By Jeannete Loftus, Sensory Processing Disorder Parent Support
Contributing Author, Laura May, Munchables
We all fidget at different times and many may not even realize it. Some may chew their fingernails, while others chew gum or tap their feet. Throughout our lives we continually learn new ways of coping with stress and anxiety. We do our best when we are regulated. Self regulation is the conscious ability to manage thoughts, feelings and behaviour.
Fidgeting is often a self regulation mechanism that helps us raise or lower our attention levels to attain an optimal arousal level. Fidgeting can either calm or energize us. Fidgeting uses movement to help us focus and concentrate. For some, the more we move, the more we are able to think, learn and boost our verbal memory. This is especially applicable to those with Attention Deficit Hyperactivity Disorder. If someone with ADHD is bored, they quickly get tired and worn down. This is why stimulant medications can work well for those who have ADHD as they need stimulation to feel focused and regulated.
Children and adults who have Sensory Processing Disorder, ADHD or are on the autistic spectrum need regular sensory breaks throughout the day to remain regulated - even when they are not displaying the need. We shouldn't wait for the tell tale signs of dysregulation to appear. When you see your child having a meltdown or becoming hyperactive, this is a sign that they have become dysregulated. This is usually because they are tired, overstimulated, stressed, anxious or frustrated.
There are different types of self regulation tools to help us to feel calm, relaxed and improve our environments. These aids help us to stay regulated. Chewelry and fidgets are two such sensory tools.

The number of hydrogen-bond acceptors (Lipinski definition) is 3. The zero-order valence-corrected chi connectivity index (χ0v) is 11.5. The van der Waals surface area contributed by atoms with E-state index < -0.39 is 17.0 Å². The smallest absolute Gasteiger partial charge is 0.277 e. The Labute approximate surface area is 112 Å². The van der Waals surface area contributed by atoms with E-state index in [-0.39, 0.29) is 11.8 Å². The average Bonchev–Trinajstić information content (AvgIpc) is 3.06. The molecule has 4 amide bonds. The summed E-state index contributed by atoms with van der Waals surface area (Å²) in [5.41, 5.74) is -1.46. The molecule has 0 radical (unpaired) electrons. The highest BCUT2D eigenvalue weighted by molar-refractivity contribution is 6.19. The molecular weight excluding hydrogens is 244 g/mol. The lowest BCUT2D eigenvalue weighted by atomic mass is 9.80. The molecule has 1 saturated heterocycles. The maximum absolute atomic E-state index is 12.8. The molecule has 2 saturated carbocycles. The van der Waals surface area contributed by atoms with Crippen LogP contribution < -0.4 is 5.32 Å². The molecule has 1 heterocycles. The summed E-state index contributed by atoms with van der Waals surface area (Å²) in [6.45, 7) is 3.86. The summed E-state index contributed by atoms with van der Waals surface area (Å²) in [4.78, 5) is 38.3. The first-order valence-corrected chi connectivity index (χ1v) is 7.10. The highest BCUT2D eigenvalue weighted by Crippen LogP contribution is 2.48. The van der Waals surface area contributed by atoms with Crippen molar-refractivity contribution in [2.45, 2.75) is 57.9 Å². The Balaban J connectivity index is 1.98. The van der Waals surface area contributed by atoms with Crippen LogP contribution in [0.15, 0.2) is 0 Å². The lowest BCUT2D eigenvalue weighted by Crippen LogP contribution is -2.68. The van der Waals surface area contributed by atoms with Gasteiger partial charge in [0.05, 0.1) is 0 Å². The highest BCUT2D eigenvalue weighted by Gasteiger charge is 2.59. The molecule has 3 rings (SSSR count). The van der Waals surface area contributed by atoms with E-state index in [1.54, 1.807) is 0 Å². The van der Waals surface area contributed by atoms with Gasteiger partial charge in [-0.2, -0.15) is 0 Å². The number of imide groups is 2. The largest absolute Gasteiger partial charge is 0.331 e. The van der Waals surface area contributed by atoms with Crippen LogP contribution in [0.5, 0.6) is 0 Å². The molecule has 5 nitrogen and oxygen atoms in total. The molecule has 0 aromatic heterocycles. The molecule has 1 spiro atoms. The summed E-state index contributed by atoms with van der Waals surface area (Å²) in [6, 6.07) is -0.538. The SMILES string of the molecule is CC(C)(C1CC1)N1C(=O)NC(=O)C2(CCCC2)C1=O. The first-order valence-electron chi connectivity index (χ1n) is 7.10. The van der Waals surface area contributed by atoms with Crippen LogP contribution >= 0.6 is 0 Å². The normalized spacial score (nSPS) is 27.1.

Fidgets come in all shapes and sizes. Some people enjoy squishy fidgets while others enjoy tangle fidgets. There are so many types of fidgets including poppers, spinner rings, putty, stress balls, chair foot bands and chews.
Figure 1. Munchables Ultimate Fidget Pack.
In a classroom or work setting, it is important to find fidgets that are not distracting to other students. Some fidgets are too noisy (such as pop tubes and clickers) while others can end up requiring movement (like balls that roll away) which can make kids more hyper. Sensory aids that only engage our hands can help the rest of our body stay still.
Consult with your child's Occupational Therapist (OT) to determine which fidgets would be appropriate for your child while they are in class. You may be required to include fidgets and sensory tools in your child's Individual Education Plan (IEP). The fidgets used at home may be different than the fidgets used in a classroom. At times, we need to advocate for our children to have these sensory needs met while attending school.
Everyone has different needs that require different tools or accommodations in their sensory diet. We should never use fidgets or sensory tools as rewards. We should always have sensory tools available for self-regulation. The more we accommodate a child's sensory needs by providing the right tools, the more calm and comfortable they will feel.
Chewelry is a great way to give children the oral and proprioceptive sensory input they need throughout the day to help them focus and stay calm. Sensory chew necklaces or chew pendants are a safe way for your child to always have their chewelry available when they need it. A chewing necklace, such as the Pop It Chew Necklace, can act as both a fidget and a calming tool. Oral aids are proven to help generate a calm and focused response in users. The proprioceptive receptors located in our jaws send calming messages to our nervous system every time we chew.
Using a pencil topper chew is another more discreet way to give your child the sensory input they need in their classroom during school. Adults particularly appreciate the clear chewy pencil toppers, shown below.
Figure 2. Woman chewing on Munchables Chewy Tube Pencil Toppers.
When we as parents feel stressed, anxious or frustrated, our children feel and pick up on that. It is important to model calm behavior around our kids. Co-regulation is when we share our calm with those around us. When we, as parent are feeling escalated, we are unable to calm down our escalated children. Fidgets and chewelry are two highly important tools for successful self-regulation. We recommend you add them to your toolkit today!